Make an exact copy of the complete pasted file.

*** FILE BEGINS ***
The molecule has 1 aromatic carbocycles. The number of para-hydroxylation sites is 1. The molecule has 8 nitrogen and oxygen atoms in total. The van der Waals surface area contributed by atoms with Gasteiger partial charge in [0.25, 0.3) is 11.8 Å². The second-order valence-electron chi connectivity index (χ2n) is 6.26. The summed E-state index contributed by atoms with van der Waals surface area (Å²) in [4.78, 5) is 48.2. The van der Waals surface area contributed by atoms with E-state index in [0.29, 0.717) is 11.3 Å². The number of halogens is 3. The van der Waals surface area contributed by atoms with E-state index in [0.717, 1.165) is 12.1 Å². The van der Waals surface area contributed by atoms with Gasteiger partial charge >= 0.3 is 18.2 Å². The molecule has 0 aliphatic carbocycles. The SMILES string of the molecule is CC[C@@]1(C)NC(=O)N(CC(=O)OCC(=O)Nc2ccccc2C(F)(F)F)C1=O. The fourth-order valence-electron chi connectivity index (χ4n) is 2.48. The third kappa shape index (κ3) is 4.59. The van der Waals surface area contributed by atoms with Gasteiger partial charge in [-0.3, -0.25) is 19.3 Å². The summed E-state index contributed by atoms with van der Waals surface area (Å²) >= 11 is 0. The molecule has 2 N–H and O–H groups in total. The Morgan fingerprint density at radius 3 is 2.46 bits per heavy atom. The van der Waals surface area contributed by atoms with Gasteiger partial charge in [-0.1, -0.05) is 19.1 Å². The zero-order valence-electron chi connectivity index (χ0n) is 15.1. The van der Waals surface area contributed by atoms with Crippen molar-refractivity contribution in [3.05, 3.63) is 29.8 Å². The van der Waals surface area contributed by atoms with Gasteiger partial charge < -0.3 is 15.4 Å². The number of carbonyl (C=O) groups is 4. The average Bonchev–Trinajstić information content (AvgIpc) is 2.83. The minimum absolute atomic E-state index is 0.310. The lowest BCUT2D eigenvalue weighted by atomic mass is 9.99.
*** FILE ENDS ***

The molecule has 1 aromatic carbocycles. The number of para-hydroxylation sites is 1. The molecule has 8 nitrogen and oxygen atoms in total. The van der Waals surface area contributed by atoms with Gasteiger partial charge in [0.25, 0.3) is 11.8 Å². The second-order valence-electron chi connectivity index (χ2n) is 6.26. The summed E-state index contributed by atoms with van der Waals surface area (Å²) in [4.78, 5) is 48.2. The van der Waals surface area contributed by atoms with E-state index in [0.29, 0.717) is 11.3 Å². The number of halogens is 3. The van der Waals surface area contributed by atoms with E-state index in [0.717, 1.165) is 12.1 Å². The van der Waals surface area contributed by atoms with Gasteiger partial charge >= 0.3 is 18.2 Å². The molecule has 0 aliphatic carbocycles. The SMILES string of the molecule is CC[C@@]1(C)NC(=O)N(CC(=O)OCC(=O)Nc2ccccc2C(F)(F)F)C1=O. The fourth-order valence-electron chi connectivity index (χ4n) is 2.48. The third kappa shape index (κ3) is 4.59. The van der Waals surface area contributed by atoms with Gasteiger partial charge in [-0.3, -0.25) is 19.3 Å². The summed E-state index contributed by atoms with van der Waals surface area (Å²) >= 11 is 0. The molecule has 2 N–H and O–H groups in total. The Morgan fingerprint density at radius 3 is 2.46 bits per heavy atom. The van der Waals surface area contributed by atoms with Gasteiger partial charge in [-0.1, -0.05) is 19.1 Å². The zero-order valence-electron chi connectivity index (χ0n) is 15.1. The van der Waals surface area contributed by atoms with Crippen molar-refractivity contribution in [3.05, 3.63) is 29.8 Å². The van der Waals surface area contributed by atoms with Gasteiger partial charge < -0.3 is 15.4 Å². The number of carbonyl (C=O) groups is 4. The average Bonchev–Trinajstić information content (AvgIpc) is 2.83. The minimum absolute atomic E-state index is 0.310. The lowest BCUT2D eigenvalue weighted by atomic mass is 9.99.